U.S. Coast Guard: Using Hemp Products Can Lead to MMC Revocation
Hemp-derived pain relief products are growing in popularity across the U.S., with many users turning to cannabidiol (CBD) for everyday relief or as a substitute for addictive opioid painkillers. However, the U.S. Coast Guard has issued a warning to mariners that CBD products come with a risk for mariners. Some products marketed as hemp or CBD may contain enough tetrahydrocannabinol (THC) to cause the user to fail a drug test, with an outcome identical to the results for the use of marijuana. Over-the-counter hemp and CBD products are not regulated by the U.S. Food and Drug Administration (FDA), and the purity of their active ingredient varies.
Under federal law, an individual who fails a lab test for "dangerous drugs" - including THC - must be removed from duties affecting the safe operation of the vessel. In addition, he or she will be subject to merchant mariner credential suspension and revocation proceedings. For purposes of administering this regulation, the USCG does not accept the use of CBD products as a defense for a THC-positive drug test result.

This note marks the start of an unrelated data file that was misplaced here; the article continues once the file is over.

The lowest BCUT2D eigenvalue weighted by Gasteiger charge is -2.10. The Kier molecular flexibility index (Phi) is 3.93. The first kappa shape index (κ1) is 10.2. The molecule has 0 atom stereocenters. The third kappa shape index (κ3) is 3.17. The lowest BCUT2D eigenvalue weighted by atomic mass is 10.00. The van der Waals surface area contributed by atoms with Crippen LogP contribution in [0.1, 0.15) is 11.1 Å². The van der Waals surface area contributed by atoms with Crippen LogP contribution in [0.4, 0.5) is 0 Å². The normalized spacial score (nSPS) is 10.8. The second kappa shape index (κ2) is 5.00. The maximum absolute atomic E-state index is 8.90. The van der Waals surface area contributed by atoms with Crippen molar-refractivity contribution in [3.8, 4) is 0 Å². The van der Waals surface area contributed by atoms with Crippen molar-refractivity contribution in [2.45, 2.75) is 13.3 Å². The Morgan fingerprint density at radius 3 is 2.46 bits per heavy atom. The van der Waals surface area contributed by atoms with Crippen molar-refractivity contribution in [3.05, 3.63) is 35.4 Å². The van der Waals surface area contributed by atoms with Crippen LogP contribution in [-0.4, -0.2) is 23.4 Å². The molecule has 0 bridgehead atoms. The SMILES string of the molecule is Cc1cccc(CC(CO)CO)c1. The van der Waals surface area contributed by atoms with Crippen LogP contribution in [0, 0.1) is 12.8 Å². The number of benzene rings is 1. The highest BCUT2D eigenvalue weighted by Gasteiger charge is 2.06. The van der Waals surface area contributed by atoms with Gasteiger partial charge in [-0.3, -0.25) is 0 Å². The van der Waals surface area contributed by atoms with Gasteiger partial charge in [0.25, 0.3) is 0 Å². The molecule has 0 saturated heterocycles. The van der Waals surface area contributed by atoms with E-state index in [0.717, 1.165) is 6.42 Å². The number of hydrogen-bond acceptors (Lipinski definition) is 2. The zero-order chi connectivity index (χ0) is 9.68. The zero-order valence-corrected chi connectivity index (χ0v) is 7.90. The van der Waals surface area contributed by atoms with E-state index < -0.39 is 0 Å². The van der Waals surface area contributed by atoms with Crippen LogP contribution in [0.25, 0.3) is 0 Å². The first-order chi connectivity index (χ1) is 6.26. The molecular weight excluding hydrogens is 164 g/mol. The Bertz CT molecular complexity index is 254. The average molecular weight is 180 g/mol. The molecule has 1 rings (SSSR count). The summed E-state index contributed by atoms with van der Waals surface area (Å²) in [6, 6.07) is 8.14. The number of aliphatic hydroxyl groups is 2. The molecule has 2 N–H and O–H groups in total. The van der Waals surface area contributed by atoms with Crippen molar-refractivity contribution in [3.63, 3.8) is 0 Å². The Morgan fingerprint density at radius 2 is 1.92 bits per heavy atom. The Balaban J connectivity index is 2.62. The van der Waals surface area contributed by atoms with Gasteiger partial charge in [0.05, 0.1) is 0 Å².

Mariners wishing to avoid a positive THC drug test result should exercise extreme caution with hemp or CBD products, the Coast Guard warned, because it could result in the loss of their license. This applies equally to products taken by mouth (tinctures or edible products) and products applied to the skin (muscle rubs and lotions).
The cultivation of hemp and the interstate sale of hemp products have been legal under federal law since 2018, and CBD extracts are legal in all 50 states (with restrictions in some localities). According to the World Health Organization, "CBD exhibits no effects indicative of any abuse or dependence potential . . . [and] to date, there is no evidence of public health related problems associated with the use of pure CBD."
Marijuana (THC) products are legal under state law in about dozen states, and they are legal for medical purposes in 22 more; however, they are still illegal at the federal level. The Coast Guard says that it still prohibits THC use by mariners because of its "known debilitating effects," and all U.S. Coast Guard-required drug tests screen mariners for use of THC.
Schedule II prescription opioid painkillers carry a 20-30 percent recreational abuse rate and an eight to 12 percent addiction rate, according to the NIH's National Institute on Drug Abuse. Under Coast Guard guidelines, mariners may apply for a waiver to use prescription opioids like oxycodone while retaining their license. A recommendation from the prescribing physician and (in some cases) a psychiatrist is required.